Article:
Lexington is the home of both Washington and Lee University and the Virginia Military Institute, whose campuses are right next to each other. We walked along the outskirts of Washington and Lee, which was quite beautiful, on our way to VMI to go to the George C. Marshall museum there. VMI is not very picturesque. After that we headed back out of town to a place about halfway between Lexington and Staunton. In looking up what there was to do in Lexington I had come across this place called Wade’s Mill that was having an Apple Butter festival while we were in the area. It sounded like a good fall activity to me. We managed to get there at a pretty good time as the apple butter which they had been cooking in a big copper pot over a fire since 6 am was just about ready to be poured into jars. We got to watch them jar the apple butter, sample some of it straight out of the kettle, and then obviously leave with a still warm jar of it that we purchased. There were some other vendors selling other food and wares set up around the field as well as live music. I liked the bluegrass band that was playing when we first arrived more than the band that took over shortly after that and played for most of the time that we were hanging around. I didn’t buy any of the grains that were actually milled there, but I did also buy a jar of apple pecan butter and a jar of fig preserves. I think I need to make some biscuits to enjoy all this deliciousness on.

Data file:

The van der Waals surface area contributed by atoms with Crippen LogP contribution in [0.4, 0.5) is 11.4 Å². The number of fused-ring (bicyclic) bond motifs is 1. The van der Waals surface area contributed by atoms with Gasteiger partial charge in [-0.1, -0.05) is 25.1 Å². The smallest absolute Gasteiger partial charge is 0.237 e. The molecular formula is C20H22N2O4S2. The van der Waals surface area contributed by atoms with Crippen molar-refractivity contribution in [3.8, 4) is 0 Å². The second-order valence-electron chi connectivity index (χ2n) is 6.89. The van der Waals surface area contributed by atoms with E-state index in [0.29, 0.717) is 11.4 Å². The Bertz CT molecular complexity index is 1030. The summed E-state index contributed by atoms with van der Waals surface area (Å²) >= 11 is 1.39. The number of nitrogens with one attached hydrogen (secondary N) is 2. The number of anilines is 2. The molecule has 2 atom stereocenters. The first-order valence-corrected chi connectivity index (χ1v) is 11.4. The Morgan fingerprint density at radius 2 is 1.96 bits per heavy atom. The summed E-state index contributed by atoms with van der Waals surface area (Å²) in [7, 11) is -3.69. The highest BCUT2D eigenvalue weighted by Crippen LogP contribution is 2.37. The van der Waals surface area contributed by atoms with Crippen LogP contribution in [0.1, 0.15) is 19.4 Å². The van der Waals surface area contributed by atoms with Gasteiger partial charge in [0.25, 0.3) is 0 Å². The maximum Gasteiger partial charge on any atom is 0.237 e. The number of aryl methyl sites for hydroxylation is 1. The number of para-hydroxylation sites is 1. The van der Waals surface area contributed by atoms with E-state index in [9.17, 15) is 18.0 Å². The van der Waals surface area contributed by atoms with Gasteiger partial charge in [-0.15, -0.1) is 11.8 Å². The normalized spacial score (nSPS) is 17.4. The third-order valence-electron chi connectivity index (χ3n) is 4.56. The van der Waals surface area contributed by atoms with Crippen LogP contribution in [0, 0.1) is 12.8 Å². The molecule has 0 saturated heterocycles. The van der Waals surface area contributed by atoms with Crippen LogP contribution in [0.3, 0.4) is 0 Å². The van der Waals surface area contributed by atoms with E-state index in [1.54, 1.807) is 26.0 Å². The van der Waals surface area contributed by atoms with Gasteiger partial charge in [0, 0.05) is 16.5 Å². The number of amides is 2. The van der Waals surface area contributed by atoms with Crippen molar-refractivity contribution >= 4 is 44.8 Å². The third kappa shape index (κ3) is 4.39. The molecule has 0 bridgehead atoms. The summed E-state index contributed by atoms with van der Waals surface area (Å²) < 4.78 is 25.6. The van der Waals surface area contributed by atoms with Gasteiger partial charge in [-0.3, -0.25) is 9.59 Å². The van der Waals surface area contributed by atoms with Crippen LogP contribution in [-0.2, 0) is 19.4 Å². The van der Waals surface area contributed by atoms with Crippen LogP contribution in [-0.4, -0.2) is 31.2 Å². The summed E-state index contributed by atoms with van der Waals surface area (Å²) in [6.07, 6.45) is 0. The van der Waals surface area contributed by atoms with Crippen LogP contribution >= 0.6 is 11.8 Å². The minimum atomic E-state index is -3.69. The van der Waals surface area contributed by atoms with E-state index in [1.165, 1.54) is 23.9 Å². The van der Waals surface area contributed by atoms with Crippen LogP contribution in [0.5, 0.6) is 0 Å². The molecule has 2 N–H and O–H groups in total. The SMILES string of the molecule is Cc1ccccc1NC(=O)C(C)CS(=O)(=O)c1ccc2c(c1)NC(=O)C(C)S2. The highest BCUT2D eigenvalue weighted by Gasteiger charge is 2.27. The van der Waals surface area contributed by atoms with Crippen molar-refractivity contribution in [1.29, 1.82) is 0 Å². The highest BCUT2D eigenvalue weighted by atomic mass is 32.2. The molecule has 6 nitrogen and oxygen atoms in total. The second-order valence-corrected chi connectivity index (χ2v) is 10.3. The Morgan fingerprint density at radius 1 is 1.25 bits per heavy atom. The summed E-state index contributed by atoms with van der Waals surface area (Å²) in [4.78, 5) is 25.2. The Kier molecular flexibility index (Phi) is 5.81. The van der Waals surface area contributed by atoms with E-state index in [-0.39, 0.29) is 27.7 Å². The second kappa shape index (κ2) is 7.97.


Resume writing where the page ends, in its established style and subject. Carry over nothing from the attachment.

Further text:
Sunday after checking out of our inn we headed about 20 miles south to the Natural Bridge. I had heard of the Natural Bridge any number of times, and figured since we were so close we should check it out. Now I am here to tell you to save your money. It costs just over $20 to get access to the short trail where you can see the Natural Bridge. If it had been something that I was able to just encounter in nature it would have been lovely, but it was definitely not worth the over $40 we paid for us both to see it. Especially comparing it to what I’ve seen in many National Parks for $25 a carload. We saw the bridge, walked the rest of the mile long trail to the little waterfall at the end and came back. The whole thing feels like a tourist trap taking over nature. That’s not to mention all the real tourist trap stuff built around it that we wisely did not spend our time or money on including a wax museum and Foamhenge (which if you can’t guess is a styrofoam version of Stonehenge).
After that we headed home. It was a lovely fall weekend away.